Austen adaptations on Austen Authors, and I am amazed by the things I missed. Like most people, I go to the movies for the pure enjoyment of seeing a good movie, and I like a film or I don't like it. It might be just okay or a possible future DVD purchase. But The King's Speech is different. Even if I wasn't interested in wartime Britain, I would have found the movie compelling. Here is a man, the son and brother of a king, but someone never meant to be king, and because of that, few care that Bertie stutters badly. But then history forces him to the forefront. With the abdication of his brother, Edward VIII, in 1938, so that he might marry Wallace Simpson, Bertie becomes king, and it could not have happened at a worse time. Hitler has forced the Czechs to give up the Sudetenland, and then marched in to take control of the now undefended Czechoslovakia. War is on the horizon, and George VI knows that his nation will look to their king for guidance and leadership. They will need to hear the king’s voice.
This is where speech therapist Lionel Logue comes in. The two begin a journey filled with pain, humiliation, and tireless determination. But in the end, because of their joint efforts, the king is able to address his nation after war with Germany has been declared, and he knows many more speeches are in his future. The result of this collaboration: a friendship that lasts a lifetime.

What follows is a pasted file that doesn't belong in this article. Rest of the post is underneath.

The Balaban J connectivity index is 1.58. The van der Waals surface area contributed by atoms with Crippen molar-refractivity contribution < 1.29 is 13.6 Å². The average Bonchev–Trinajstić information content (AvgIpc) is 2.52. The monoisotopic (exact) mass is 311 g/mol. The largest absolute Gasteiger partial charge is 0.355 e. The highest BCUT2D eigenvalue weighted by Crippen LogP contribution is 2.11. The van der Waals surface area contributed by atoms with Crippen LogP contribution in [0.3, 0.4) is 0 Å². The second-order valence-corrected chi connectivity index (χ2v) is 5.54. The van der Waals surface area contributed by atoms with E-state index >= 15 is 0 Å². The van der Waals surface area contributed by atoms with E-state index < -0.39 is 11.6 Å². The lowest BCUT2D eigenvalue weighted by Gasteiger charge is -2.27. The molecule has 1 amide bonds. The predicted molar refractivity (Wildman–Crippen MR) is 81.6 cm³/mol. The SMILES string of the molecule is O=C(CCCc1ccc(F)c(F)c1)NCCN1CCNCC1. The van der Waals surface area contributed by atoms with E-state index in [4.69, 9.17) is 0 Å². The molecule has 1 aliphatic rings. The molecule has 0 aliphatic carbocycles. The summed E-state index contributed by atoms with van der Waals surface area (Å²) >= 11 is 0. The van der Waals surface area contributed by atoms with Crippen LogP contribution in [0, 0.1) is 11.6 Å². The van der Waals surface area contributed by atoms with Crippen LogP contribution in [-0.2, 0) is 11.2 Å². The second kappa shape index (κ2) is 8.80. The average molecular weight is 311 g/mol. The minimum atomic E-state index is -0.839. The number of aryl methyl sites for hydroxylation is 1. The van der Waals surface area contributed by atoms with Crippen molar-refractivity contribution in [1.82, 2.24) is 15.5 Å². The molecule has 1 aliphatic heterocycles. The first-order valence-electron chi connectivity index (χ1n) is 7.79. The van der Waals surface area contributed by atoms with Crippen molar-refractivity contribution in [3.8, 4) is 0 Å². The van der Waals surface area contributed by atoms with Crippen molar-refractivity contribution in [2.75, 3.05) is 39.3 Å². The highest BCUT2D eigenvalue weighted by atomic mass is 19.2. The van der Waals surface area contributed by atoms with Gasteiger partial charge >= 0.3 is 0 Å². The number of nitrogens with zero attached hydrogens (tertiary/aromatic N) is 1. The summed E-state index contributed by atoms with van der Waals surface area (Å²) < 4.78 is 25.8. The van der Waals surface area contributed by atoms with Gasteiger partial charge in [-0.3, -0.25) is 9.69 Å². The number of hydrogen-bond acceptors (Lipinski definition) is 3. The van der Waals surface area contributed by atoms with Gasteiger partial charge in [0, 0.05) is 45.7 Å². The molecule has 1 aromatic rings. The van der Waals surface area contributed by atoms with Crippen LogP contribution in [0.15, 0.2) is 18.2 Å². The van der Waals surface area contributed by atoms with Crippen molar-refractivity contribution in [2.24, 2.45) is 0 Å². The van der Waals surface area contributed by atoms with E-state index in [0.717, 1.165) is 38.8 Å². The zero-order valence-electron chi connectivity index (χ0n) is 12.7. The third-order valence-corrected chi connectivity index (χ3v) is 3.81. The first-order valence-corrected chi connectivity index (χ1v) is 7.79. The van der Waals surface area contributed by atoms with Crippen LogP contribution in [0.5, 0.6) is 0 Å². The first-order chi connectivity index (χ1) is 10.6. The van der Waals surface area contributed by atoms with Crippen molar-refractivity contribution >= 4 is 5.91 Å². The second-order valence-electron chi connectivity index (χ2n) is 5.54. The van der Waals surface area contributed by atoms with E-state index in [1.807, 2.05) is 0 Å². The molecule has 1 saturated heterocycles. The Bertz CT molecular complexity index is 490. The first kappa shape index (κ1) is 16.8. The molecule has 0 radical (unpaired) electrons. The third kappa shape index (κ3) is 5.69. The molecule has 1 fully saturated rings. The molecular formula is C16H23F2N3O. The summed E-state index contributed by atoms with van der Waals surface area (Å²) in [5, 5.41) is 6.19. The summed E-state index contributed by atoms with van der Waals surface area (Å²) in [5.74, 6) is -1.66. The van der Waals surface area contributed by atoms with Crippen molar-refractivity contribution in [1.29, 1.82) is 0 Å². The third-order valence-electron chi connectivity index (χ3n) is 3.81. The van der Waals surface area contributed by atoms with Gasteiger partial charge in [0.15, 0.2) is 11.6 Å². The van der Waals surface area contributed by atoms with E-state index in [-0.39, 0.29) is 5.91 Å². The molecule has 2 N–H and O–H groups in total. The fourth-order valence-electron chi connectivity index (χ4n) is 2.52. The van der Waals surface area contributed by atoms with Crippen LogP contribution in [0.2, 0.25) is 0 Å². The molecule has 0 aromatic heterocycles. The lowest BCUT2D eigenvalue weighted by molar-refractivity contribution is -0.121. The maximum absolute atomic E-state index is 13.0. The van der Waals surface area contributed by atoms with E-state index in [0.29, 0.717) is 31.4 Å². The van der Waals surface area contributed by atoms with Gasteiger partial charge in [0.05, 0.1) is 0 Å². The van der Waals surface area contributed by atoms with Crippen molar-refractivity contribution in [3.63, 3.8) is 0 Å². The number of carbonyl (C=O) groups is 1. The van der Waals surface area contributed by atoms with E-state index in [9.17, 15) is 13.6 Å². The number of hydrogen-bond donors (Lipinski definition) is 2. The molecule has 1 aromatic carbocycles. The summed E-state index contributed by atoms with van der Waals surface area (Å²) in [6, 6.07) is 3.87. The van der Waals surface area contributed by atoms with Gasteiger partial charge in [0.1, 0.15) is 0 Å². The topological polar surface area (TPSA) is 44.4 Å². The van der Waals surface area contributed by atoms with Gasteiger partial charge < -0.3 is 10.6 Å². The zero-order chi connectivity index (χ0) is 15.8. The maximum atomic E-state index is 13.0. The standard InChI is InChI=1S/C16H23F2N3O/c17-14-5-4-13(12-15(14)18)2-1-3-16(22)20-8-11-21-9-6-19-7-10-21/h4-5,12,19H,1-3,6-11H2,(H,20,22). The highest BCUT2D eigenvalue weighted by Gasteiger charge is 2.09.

Colin Firth as George VI and Geoffrey Rush as Logue are absolutely brilliant, but so is Helena Bonham Carter, as Queen Elizabeth, the wife of the king, who does most of her acting with her eyes and her body. But the star of the movie is the brilliant script. It is witty, sad, happy, heartbreaking, and in the end, victorious. I almost expected the people in the theater to stand up and start singing God Save the King. This is absolutely one of the best movies I have seen in a very long time.